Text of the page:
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Doctor developing vaccine that would prevent breast, ovarian and certain lung cancers


By Danielle Avitable

JACKSONVILLE, Fla. — A Jacksonville doctor is working on a vaccine that would fight off several types of cancer.

He said he’s about halfway through the process before it would get to the market.

A vaccine called TPIV 200 would prevent breast, ovarian and some lung cancers, and it is being created in a Mayo Clinic lab by Dr. Keith Knutson.

“It would not only enable us to prevent disease from recurring in individuals, it would be paradigm shifting,” Knutson said.

Knutson starting working on this concept back in 2007, and said he began testing the vaccine on animals that have developed breast cancer.

“That looked to be very, very promising, and enabled us to move into humans that develop breast cancer and ovarian cancers,” Dr. Knutson said.

The doctor said the vaccine works by teaching the body’s immune system T cells to recognize cancer cells and attack.

“Hopefully, the immune system will kick in and get rid of the disease, that’s the hope,” Knutson said.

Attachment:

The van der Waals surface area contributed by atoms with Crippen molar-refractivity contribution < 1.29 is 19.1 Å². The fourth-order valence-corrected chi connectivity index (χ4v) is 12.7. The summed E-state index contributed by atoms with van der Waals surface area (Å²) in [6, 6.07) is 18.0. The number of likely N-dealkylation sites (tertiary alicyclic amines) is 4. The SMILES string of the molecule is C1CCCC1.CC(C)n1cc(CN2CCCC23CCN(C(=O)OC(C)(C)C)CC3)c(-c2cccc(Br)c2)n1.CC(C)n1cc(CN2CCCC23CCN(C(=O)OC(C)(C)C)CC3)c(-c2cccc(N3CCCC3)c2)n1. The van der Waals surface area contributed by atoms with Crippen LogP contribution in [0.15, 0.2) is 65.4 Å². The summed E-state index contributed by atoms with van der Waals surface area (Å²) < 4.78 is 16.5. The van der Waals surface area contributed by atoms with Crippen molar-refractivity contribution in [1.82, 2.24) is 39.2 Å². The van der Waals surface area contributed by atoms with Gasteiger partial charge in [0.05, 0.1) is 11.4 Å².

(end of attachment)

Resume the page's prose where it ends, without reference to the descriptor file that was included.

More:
Ovarian cancer ranks fifth in cancer deaths among women, with breast cancer affecting about 1 in 8 women.

This vaccine will be tested on the 15 to 25 percent of women who had triple negative breast cancer.

“They are very high risk for their disease coming back,” Dr. Knutson said.

Some people said this is a long time coming.

“Cancer has been around for so long, and we have so much technology these days, this should have happened much sooner than now,” Jacksonville resident Skye Reed said.

The doctor said he is hoping that this vaccine will become a primary prevention, but right now, it is being tested on people who have been treated for cancer, and the hope is that it will prevent it from coming back.




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